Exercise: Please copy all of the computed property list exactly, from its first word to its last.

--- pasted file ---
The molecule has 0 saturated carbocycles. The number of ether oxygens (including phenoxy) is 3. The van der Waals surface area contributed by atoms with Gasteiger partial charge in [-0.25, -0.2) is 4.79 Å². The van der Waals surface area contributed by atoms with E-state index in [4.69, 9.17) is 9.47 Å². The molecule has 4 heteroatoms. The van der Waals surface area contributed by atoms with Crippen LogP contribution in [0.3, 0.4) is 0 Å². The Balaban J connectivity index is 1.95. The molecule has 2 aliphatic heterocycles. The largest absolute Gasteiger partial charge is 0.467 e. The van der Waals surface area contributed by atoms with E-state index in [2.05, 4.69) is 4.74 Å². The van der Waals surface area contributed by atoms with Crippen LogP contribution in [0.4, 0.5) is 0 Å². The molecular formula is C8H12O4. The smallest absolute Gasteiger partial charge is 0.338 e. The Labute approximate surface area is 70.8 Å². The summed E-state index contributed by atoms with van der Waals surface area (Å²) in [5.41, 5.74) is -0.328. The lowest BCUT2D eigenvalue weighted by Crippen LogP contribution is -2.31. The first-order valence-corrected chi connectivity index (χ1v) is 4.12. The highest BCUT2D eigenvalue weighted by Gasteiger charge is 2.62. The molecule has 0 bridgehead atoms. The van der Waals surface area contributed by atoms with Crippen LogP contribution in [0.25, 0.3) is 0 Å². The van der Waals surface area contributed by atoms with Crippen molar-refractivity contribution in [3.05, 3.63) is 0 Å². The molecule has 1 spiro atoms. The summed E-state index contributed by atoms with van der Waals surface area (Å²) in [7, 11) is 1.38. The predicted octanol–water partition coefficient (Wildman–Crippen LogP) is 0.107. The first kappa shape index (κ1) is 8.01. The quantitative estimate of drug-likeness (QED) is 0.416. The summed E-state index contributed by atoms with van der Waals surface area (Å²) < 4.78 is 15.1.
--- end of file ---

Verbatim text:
The molecule has 0 saturated carbocycles. The number of ether oxygens (including phenoxy) is 3. The van der Waals surface area contributed by atoms with Gasteiger partial charge in [-0.25, -0.2) is 4.79 Å². The van der Waals surface area contributed by atoms with E-state index in [4.69, 9.17) is 9.47 Å². The molecule has 4 heteroatoms. The van der Waals surface area contributed by atoms with Crippen LogP contribution in [0.3, 0.4) is 0 Å². The Balaban J connectivity index is 1.95. The molecule has 2 aliphatic heterocycles. The largest absolute Gasteiger partial charge is 0.467 e. The van der Waals surface area contributed by atoms with E-state index in [2.05, 4.69) is 4.74 Å². The van der Waals surface area contributed by atoms with Crippen LogP contribution in [0.4, 0.5) is 0 Å². The molecular formula is C8H12O4. The smallest absolute Gasteiger partial charge is 0.338 e. The Labute approximate surface area is 70.8 Å². The summed E-state index contributed by atoms with van der Waals surface area (Å²) in [5.41, 5.74) is -0.328. The lowest BCUT2D eigenvalue weighted by Crippen LogP contribution is -2.31. The first-order valence-corrected chi connectivity index (χ1v) is 4.12. The highest BCUT2D eigenvalue weighted by Gasteiger charge is 2.62. The molecule has 0 bridgehead atoms. The van der Waals surface area contributed by atoms with Crippen LogP contribution in [0.25, 0.3) is 0 Å². The van der Waals surface area contributed by atoms with Crippen molar-refractivity contribution in [3.05, 3.63) is 0 Å². The molecule has 1 spiro atoms. The summed E-state index contributed by atoms with van der Waals surface area (Å²) in [7, 11) is 1.38. The predicted octanol–water partition coefficient (Wildman–Crippen LogP) is 0.107. The first kappa shape index (κ1) is 8.01. The quantitative estimate of drug-likeness (QED) is 0.416. The summed E-state index contributed by atoms with van der Waals surface area (Å²) < 4.78 is 15.1.